Jackson Lewis quietly reverts to billable hours totals as a tool for evaluating associates
Four years ago, labor and employment firm Jackson Lewis, one of the largest firms in the country in terms of both gross revenue and attorney headcount, took a considerable leap that would strike at one of the pillars of the law firm world.
In November 2014, the firm announced it would eliminate the billable hour metric as a tool for gauging associates’ performance and awarding bonuses. Instead, associates would be assessed on their ability to work with a team, efficiency, responsiveness to clients, pro bono work and other subjective factors instead of on the cold analytic precision of fee statements that fractured hours into six-minute intervals.
A broader goal was to abolish the problem of elevating quantity over quality, which had produced the paradox that associates were paid to keep hours high even as partners sold clients the notion of lean, economical lawyering.
“Paying our people to bill more time does not align with our clients’ interest,” Chairman Vincent Cino said in a 2015 interview with the New Jersey Business Journal. “We want our associates to work more effectively and work as a team, and so do our clients.” Cino even talked about going even further and eliminating all billable hours. In that same interview, he mentioned that he had considered doing just that, only to encounter pushback from corporate clients concerned that the move would muddle their data-driven legal services audits.
Instead, the billable hour has been reborn—phoenix-like. “After receiving feedback from our clients and associates regarding the removal of billable hours as an evaluative tool, we ultimately readjusted our firmwide bonus policy to provide more clarity to the program and again include billable hours as an assessment factor,” firm spokeswoman Lara Hamm stated via email on behalf of the firm’s newly installed co-chairs William Anthony and Kevin Lauri. “Our paramount focus continues to be on providing clients with access to experienced, high-quality lawyers who are knowledgeable about their industry and the issues they face, while providing value through creative and competitive rate structures.” Hamm said the firm readjusted its policy in January 2017 and brought back billable hours as an assessment factor.
That infuriates outspoken critics of billable hours like lawyer and Northwestern Law School adjunct professor Steven Harper, author of The Lawyer Bubble: A Profession in Crisis and a former Kirkland & Ellis partner. “For years, I’ve been tilting at that windmill,” he says of his jeremiads against how firms charge clients. For instance, he wrote a 2013 New York Times op-ed arguing that the billable hour “serves no one. Well, almost no one. It brings most equity partners in [big] firms great wealth. Law firm leaders call it a leveraged pyramid. Most associates call it a living hell.”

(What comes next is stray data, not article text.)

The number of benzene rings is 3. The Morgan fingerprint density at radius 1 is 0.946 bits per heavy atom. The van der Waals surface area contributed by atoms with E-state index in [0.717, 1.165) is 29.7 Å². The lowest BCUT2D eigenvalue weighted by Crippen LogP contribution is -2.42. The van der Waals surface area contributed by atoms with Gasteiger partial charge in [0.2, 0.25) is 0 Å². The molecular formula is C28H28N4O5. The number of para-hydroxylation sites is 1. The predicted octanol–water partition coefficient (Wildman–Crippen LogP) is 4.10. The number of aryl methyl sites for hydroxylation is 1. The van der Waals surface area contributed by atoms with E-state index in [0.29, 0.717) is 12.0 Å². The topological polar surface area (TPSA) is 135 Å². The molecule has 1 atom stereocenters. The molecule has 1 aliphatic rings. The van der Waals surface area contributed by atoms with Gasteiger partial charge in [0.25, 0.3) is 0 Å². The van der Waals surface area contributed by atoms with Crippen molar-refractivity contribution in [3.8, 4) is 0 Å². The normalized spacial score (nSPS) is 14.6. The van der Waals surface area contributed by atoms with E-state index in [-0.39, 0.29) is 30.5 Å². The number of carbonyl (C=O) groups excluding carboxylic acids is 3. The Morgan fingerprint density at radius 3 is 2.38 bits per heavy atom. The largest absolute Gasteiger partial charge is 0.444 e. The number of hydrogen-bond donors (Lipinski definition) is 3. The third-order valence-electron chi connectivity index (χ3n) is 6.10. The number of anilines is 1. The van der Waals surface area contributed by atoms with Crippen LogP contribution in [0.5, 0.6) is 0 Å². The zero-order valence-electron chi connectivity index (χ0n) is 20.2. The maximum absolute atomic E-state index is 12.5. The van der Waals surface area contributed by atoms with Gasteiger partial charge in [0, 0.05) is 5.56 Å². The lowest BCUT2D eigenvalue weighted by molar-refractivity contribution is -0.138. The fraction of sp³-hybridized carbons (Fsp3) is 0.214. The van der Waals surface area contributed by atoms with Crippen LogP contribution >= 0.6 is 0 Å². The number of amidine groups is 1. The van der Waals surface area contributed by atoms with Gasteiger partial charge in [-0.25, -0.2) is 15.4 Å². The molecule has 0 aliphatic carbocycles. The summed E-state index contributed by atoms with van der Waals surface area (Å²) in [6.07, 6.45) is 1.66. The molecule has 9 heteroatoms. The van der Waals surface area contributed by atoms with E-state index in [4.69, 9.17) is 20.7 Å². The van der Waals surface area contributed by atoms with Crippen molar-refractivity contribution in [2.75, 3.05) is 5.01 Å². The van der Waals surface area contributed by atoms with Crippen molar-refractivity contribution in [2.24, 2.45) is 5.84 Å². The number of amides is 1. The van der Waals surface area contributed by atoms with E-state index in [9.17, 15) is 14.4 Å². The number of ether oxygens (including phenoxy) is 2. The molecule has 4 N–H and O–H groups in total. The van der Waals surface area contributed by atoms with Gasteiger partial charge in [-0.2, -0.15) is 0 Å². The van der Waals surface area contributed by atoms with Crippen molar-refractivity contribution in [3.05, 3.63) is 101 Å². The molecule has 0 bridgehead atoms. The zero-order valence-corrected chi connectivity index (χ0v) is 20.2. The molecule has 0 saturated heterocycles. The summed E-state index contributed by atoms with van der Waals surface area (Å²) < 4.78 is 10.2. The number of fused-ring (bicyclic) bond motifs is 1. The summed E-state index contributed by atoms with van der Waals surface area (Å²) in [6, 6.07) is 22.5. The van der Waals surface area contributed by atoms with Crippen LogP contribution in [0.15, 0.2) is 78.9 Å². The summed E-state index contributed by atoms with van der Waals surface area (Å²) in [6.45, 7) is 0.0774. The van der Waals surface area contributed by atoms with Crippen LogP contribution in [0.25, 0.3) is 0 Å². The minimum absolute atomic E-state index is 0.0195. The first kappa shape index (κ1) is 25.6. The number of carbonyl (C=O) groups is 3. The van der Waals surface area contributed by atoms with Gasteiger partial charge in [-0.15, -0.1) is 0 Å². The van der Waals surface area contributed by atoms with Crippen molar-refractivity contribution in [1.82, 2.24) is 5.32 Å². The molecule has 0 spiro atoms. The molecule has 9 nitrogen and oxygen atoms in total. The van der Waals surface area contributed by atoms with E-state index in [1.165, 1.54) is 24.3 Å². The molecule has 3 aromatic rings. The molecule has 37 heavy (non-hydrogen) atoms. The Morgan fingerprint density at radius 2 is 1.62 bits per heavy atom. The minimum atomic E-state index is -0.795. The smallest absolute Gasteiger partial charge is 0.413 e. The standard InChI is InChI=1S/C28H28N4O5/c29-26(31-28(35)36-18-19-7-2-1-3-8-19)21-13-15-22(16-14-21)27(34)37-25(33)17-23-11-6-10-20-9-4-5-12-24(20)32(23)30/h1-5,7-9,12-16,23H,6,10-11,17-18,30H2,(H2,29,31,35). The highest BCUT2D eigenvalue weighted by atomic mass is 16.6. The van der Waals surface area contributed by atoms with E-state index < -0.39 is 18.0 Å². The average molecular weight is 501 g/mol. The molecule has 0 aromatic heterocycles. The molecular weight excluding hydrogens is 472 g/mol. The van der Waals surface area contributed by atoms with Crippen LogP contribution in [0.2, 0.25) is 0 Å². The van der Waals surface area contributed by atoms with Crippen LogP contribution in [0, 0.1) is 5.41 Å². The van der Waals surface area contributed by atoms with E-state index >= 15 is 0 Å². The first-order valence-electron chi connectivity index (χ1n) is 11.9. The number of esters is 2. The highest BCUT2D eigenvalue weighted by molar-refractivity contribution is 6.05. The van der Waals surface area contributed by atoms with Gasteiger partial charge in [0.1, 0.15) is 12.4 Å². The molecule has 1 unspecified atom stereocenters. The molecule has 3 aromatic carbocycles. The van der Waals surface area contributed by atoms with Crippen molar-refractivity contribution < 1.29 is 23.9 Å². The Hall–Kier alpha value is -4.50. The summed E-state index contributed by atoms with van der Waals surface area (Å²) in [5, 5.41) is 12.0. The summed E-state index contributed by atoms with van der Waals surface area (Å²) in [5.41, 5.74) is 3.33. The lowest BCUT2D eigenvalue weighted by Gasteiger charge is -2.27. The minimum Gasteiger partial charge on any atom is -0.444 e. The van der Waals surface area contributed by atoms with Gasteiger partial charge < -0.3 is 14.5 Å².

Harper sees nascent signs of change but no real reform. Many big firms, he notes, “have now incorporated various fixed-fee and upside bonus concepts in connection with the delivery of legal services to clients.” However, he also points out: “I can think of no firms that have abandoned the billable hour as an associate evaluation tool. Tragic, but true. I think most firms have become lost in a world of misguided metrics.”
There is an exception or two. The man Harper describes as his mentor, former Kirkland colleague Fred Bartlit, left to form litigation boutique Bartlit Beck in 1993. The firm now has more than 80 lawyers in Denver and Chicago and, according to Bartlit, has never billed for an hour’s worth of work. Instead it charges what it calls “success based fees.”
“We think we should get paid more if we win and less if we lose,” Bartlit says. “We have a better way.”
Meanwhile, Holland & Knight, a 1,300-lawyer international firm, has scrapped billables for members of its public policy and regulation group in Washington, D.C., which is composed of about 100 lawyers and nonattorney lobbyists serving 160 or so clients, according to group leader Rich Gold. “Clients like it,” Gold says. “We’re just ahead of the curve. There’s a lot of envy from other firms, and I’ve done a bit of a road show around town. But I hear, ‘Oh, my management will never buy that.’ ”
Holland & Knight has no immediate plans to replicate the initiative firmwide, Gold says, explaining: “Our industry has spent 50 years perfecting this metric. Still, history bends toward justice, and I believe ending the billable hour is where things eventually will go.”
This article appeared in the March 2019 issue of the ABA Journal with the headline "Back to billables: Jackson Lewis quietly ends a major policy change that eliminated hours totals as a tool for evaluating associates."